Receptor could help insecticide kill more mosquitoes

MICHIGAN STATE (US) — The discovery of a second molecular receptor in mosquitoes could make insecticides used to fend off malaria and dengue fever more effective.

For many years, pyrethroid insecticides have been deployed in developing countries to fend off diseases. They’re so effective that they are the only insecticides the World Health Organization uses with their mosquito nets they distribute around the globe.

“Pyrethroids are effective because they eliminate mosquitoes while having few if any side effects on humans,” says Yuzhe Du, a Michigan State electrophysiologist and one of the lead authors of the study published in the Proceedings of the National Academy of Sciences.

“Our discovery of a second receptor in the mosquitoes’ sodium channel gives us a better understanding of how the insecticide works at a molecular level as well as could lead to ways to stem mosquitoes’ resistance to pyrethroids.”


Receptors on sodium channels act as doorways. Pyrethroids work by propping open the sodium channel. Mosquitoes don’t die from the toxin, per se. They die from sodium overdose.

With the door jammed wide open, their cells gulp down sodium, which overexcites their nervous system and eventually leads to paralysis and death.

In the last decade, growing resistance in mosquitoes has been detected in many countries. At the molecular level, resistance appears as mutations in the primary receptor in the sodium channel that allow mosquitoes to survive exposure to the insecticide.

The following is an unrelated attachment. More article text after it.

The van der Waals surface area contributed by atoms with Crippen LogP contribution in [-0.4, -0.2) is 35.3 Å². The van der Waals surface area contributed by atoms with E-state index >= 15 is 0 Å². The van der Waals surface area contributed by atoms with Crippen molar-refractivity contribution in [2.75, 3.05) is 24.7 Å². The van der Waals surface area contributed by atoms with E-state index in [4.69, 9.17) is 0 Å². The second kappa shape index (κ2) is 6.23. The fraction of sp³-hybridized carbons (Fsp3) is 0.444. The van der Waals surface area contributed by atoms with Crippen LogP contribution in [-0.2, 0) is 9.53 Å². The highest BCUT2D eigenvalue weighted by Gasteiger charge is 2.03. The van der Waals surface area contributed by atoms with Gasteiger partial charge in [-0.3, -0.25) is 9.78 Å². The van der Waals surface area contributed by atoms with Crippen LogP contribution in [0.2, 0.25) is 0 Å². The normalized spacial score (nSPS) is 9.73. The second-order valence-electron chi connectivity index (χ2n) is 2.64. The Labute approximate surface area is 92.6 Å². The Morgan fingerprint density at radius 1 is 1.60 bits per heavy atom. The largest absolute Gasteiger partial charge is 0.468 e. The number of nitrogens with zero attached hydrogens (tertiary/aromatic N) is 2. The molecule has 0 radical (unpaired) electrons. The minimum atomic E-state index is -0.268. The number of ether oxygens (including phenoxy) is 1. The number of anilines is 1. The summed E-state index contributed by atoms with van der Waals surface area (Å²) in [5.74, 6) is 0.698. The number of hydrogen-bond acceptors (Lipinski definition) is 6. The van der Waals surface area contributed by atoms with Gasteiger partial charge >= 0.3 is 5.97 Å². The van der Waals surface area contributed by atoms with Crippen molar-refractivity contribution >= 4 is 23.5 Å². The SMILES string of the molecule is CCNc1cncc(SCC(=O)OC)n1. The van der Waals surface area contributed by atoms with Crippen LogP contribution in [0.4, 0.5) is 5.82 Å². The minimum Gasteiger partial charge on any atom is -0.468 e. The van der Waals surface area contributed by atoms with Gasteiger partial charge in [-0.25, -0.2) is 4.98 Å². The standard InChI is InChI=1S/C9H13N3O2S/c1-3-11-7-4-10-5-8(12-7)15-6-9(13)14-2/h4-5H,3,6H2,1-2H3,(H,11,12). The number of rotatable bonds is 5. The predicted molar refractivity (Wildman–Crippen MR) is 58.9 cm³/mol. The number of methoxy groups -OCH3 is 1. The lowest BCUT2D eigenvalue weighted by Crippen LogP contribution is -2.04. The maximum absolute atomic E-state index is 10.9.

The discovery of the second receptor in the sodium channel, however, opens up more avenues to increase pyrethroids’ effectiveness.

“One of the keys to the success of this research was our cloning of a mosquito sodium channel for the first time,” says Ke Dong, insect toxicologist and neurobiologist and the paper’s senior author. “Another lead author of this study, Yoshiko Nomura, dedicated nearly one year to make this happen, which allowed Dr. Du to perform electrophysiological experiments with the clone.”

The team then spent nearly two years to discover the new pyrethroid-binding site, she adds.

The revelation not only explains much of pyrethroid resistance found in mosquito populations worldwide, but also helps answer why they affect insects but not humans and other mammals.

Since this is a growing issue with cockroaches, bedbugs, fleas, potato beetles, and other crop pests, the discovery could lead to benefits for the pest-control industry and farming.

“Our finding may ultimately improve global prediction and monitoring of pyrethroid resistance in mosquitoes and other arthropod pests,” Dong says. “It could have broad impacts in agriculture and medicine that affect people’s lives, especially in developing countries.”

Additional co-authors include researchers from McMaster University (Canada), the Russian Academy of Sciences, and Bayer CropScience (Germany).

The National Institutes of Health provided partial funding for the study.

Source: Michigan State University